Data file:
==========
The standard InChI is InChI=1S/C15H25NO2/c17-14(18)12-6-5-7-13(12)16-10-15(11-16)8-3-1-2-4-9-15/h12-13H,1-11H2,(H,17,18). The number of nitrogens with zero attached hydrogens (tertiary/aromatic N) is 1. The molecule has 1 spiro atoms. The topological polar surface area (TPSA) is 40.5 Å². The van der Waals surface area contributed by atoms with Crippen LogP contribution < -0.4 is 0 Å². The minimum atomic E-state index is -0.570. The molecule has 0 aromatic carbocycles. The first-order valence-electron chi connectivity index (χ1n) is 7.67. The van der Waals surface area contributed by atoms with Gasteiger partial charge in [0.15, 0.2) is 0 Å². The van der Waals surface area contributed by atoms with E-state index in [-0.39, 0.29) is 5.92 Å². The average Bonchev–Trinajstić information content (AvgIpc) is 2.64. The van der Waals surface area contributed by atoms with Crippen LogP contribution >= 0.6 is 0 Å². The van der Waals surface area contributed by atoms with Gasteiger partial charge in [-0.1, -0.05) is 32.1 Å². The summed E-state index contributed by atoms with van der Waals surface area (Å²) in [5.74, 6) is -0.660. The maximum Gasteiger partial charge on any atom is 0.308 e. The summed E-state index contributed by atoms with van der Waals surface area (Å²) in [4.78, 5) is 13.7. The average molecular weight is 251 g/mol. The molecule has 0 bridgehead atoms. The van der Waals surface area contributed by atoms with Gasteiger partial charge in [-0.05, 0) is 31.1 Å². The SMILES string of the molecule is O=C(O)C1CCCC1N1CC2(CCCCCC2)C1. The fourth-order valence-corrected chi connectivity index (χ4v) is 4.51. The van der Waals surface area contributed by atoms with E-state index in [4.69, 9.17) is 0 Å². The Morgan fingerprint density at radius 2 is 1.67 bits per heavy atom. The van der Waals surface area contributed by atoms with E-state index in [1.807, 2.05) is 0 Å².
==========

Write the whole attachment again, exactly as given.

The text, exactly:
The standard InChI is InChI=1S/C15H25NO2/c17-14(18)12-6-5-7-13(12)16-10-15(11-16)8-3-1-2-4-9-15/h12-13H,1-11H2,(H,17,18). The number of nitrogens with zero attached hydrogens (tertiary/aromatic N) is 1. The molecule has 1 spiro atoms. The topological polar surface area (TPSA) is 40.5 Å². The van der Waals surface area contributed by atoms with Crippen LogP contribution < -0.4 is 0 Å². The minimum atomic E-state index is -0.570. The molecule has 0 aromatic carbocycles. The first-order valence-electron chi connectivity index (χ1n) is 7.67. The van der Waals surface area contributed by atoms with Gasteiger partial charge in [0.15, 0.2) is 0 Å². The van der Waals surface area contributed by atoms with E-state index in [-0.39, 0.29) is 5.92 Å². The average Bonchev–Trinajstić information content (AvgIpc) is 2.64. The van der Waals surface area contributed by atoms with Crippen LogP contribution >= 0.6 is 0 Å². The van der Waals surface area contributed by atoms with Gasteiger partial charge in [-0.1, -0.05) is 32.1 Å². The summed E-state index contributed by atoms with van der Waals surface area (Å²) in [5.74, 6) is -0.660. The maximum Gasteiger partial charge on any atom is 0.308 e. The summed E-state index contributed by atoms with van der Waals surface area (Å²) in [4.78, 5) is 13.7. The average molecular weight is 251 g/mol. The molecule has 0 bridgehead atoms. The van der Waals surface area contributed by atoms with Gasteiger partial charge in [-0.05, 0) is 31.1 Å². The SMILES string of the molecule is O=C(O)C1CCCC1N1CC2(CCCCCC2)C1. The fourth-order valence-corrected chi connectivity index (χ4v) is 4.51. The van der Waals surface area contributed by atoms with E-state index in [4.69, 9.17) is 0 Å². The Morgan fingerprint density at radius 2 is 1.67 bits per heavy atom. The van der Waals surface area contributed by atoms with E-state index in [1.807, 2.05) is 0 Å².